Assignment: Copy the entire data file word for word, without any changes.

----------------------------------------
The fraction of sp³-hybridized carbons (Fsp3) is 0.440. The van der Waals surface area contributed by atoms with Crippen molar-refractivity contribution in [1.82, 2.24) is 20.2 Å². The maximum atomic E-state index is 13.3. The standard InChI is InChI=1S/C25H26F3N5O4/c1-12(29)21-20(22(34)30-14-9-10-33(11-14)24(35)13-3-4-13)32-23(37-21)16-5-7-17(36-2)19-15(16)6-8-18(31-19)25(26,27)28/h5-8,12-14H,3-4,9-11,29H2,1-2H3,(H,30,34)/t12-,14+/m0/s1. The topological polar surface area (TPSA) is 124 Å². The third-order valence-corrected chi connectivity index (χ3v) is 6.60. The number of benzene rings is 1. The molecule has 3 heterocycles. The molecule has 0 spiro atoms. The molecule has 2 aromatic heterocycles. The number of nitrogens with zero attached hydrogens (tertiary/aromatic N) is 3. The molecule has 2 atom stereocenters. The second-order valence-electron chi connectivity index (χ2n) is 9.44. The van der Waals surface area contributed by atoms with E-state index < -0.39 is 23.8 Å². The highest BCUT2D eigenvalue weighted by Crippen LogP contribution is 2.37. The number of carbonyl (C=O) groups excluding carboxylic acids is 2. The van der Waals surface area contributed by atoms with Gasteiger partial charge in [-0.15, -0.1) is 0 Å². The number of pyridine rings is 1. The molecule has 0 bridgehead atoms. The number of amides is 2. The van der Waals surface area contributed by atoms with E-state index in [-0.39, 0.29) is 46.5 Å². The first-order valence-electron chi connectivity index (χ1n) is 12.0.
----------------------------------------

The fraction of sp³-hybridized carbons (Fsp3) is 0.440. The van der Waals surface area contributed by atoms with Crippen molar-refractivity contribution in [1.82, 2.24) is 20.2 Å². The maximum atomic E-state index is 13.3. The standard InChI is InChI=1S/C25H26F3N5O4/c1-12(29)21-20(22(34)30-14-9-10-33(11-14)24(35)13-3-4-13)32-23(37-21)16-5-7-17(36-2)19-15(16)6-8-18(31-19)25(26,27)28/h5-8,12-14H,3-4,9-11,29H2,1-2H3,(H,30,34)/t12-,14+/m0/s1. The topological polar surface area (TPSA) is 124 Å². The third-order valence-corrected chi connectivity index (χ3v) is 6.60. The number of benzene rings is 1. The molecule has 3 heterocycles. The molecule has 0 spiro atoms. The molecule has 2 aromatic heterocycles. The number of nitrogens with zero attached hydrogens (tertiary/aromatic N) is 3. The molecule has 2 atom stereocenters. The second-order valence-electron chi connectivity index (χ2n) is 9.44. The van der Waals surface area contributed by atoms with E-state index < -0.39 is 23.8 Å². The highest BCUT2D eigenvalue weighted by Crippen LogP contribution is 2.37. The number of carbonyl (C=O) groups excluding carboxylic acids is 2. The van der Waals surface area contributed by atoms with Gasteiger partial charge in [-0.15, -0.1) is 0 Å². The number of pyridine rings is 1. The molecule has 0 bridgehead atoms. The number of amides is 2. The van der Waals surface area contributed by atoms with E-state index in [-0.39, 0.29) is 46.5 Å². The first-order valence-electron chi connectivity index (χ1n) is 12.0.